My teacher, Annie Adamson of Portland, Oregon’s Yoga Union, recently asked me to demonstrate Handstand to Uttanasana in front of class. Immediately, I felt desire, the need to force myself upon the pose, well up inside me. It was as if John Cafferty plugged his guitar into my head and started singing his song from the training montage in Rocky IV, “Hearts on Fire”. I wanted to go big, rely on the passion that helped me succeed in sports. Kicking up into handstand, I was fairly steady, no easy feat for me, one that took months of dedication to approach. As I began to lower my legs sweat poured from my face. effort. Let go of the clinging. Chill out. Breathe. While you’re at it, contort your body into seemingly absurdist shapes. Literally and figuratively turned upside down, I have learned that to expand my asana practice and access some of yoga’s professed fruits – less fear, anxiety, judgment, I need to slow down and soften my the struggle. Anusara Yoga calls this process Open to Grace.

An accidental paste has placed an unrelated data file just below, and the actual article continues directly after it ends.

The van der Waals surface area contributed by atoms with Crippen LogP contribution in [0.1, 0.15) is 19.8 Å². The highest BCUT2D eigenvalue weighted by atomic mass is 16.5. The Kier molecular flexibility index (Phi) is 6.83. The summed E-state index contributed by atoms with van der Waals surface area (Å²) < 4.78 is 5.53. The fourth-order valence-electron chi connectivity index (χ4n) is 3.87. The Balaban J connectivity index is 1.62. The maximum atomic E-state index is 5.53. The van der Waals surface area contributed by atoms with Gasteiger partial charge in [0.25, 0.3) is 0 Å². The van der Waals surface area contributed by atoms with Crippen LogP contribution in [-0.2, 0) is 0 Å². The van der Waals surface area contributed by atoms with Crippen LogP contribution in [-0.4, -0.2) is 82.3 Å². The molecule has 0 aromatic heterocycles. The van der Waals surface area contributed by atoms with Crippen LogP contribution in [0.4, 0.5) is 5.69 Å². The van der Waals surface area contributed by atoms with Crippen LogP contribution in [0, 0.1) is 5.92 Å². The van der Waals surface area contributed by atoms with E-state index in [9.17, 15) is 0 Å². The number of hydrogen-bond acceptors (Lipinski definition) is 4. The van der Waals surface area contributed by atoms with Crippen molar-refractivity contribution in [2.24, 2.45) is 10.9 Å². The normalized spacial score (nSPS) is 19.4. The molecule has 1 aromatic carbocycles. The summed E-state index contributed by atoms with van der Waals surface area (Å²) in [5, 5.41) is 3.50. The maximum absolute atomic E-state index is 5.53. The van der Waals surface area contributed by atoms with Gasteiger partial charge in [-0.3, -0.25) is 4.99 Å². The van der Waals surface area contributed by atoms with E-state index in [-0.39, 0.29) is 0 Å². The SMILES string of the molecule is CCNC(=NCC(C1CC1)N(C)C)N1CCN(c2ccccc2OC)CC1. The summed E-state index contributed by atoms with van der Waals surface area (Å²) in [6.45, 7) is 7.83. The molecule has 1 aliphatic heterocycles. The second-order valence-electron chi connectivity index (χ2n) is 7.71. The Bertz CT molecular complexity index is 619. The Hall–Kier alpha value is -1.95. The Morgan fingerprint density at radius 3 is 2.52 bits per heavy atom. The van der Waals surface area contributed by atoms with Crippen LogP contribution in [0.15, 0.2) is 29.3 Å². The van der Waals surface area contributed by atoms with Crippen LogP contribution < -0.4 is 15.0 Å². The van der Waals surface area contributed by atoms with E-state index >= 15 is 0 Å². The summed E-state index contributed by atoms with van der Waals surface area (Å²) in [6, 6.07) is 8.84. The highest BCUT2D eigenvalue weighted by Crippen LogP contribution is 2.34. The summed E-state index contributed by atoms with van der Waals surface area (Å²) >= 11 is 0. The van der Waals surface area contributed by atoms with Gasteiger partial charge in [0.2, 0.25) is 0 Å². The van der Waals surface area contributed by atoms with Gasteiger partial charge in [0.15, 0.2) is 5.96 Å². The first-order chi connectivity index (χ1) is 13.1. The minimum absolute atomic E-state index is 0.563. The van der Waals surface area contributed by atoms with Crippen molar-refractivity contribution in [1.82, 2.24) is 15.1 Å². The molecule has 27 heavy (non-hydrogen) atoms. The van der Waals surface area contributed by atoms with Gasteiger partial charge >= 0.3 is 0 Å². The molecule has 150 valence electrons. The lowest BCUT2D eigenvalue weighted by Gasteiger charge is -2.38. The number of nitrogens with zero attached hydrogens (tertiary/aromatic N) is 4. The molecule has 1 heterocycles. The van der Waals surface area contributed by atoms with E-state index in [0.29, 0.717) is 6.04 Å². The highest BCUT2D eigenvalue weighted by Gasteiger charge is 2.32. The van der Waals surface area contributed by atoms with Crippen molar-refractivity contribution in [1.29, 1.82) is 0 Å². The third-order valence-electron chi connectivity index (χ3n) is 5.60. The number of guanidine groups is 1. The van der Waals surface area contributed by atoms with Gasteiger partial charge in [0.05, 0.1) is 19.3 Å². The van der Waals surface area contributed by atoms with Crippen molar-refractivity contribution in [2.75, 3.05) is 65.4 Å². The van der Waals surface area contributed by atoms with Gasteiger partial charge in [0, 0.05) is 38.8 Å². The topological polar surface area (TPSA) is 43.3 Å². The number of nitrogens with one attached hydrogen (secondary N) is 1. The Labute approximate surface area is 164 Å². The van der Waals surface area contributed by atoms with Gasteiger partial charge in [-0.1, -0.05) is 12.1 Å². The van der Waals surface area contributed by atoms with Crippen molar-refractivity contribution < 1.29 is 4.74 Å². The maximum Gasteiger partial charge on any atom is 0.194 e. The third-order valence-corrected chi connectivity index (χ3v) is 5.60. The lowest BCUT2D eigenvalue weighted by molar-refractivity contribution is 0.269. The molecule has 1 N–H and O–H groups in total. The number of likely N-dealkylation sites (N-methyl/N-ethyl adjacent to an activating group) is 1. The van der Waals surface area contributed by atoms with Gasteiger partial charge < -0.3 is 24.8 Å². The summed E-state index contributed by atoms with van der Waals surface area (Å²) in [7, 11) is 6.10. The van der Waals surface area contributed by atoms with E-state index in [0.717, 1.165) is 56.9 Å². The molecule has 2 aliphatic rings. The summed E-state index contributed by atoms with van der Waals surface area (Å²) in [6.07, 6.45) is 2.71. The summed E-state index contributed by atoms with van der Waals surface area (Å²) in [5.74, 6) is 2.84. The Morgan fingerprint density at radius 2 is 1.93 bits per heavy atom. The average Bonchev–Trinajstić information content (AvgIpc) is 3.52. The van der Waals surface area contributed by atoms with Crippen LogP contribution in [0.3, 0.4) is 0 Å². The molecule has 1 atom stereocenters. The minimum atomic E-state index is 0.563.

“Slowly”, Annie said.

I began to exert more. Grunting deep breaths and firmly hugging my arms toward each other, I fought to complete the challenging transition. Landing with a thud, I felt relieved. I accomplished my task. I “stuck it” to use gymnastics parlance.

“Now do it softly, without grunting.”

I laughed. The most vibrant part of asana practice, and yoga in general, is the daily reminder of how much I have to learn. When recently my Anusara Immersion teacher, Sianna Sherman, asked me to breath like “soft moonlight” during practice it became abundantly clear. Open to Grace, Chris. Trust there is support. You don’t have to struggle and do it alone.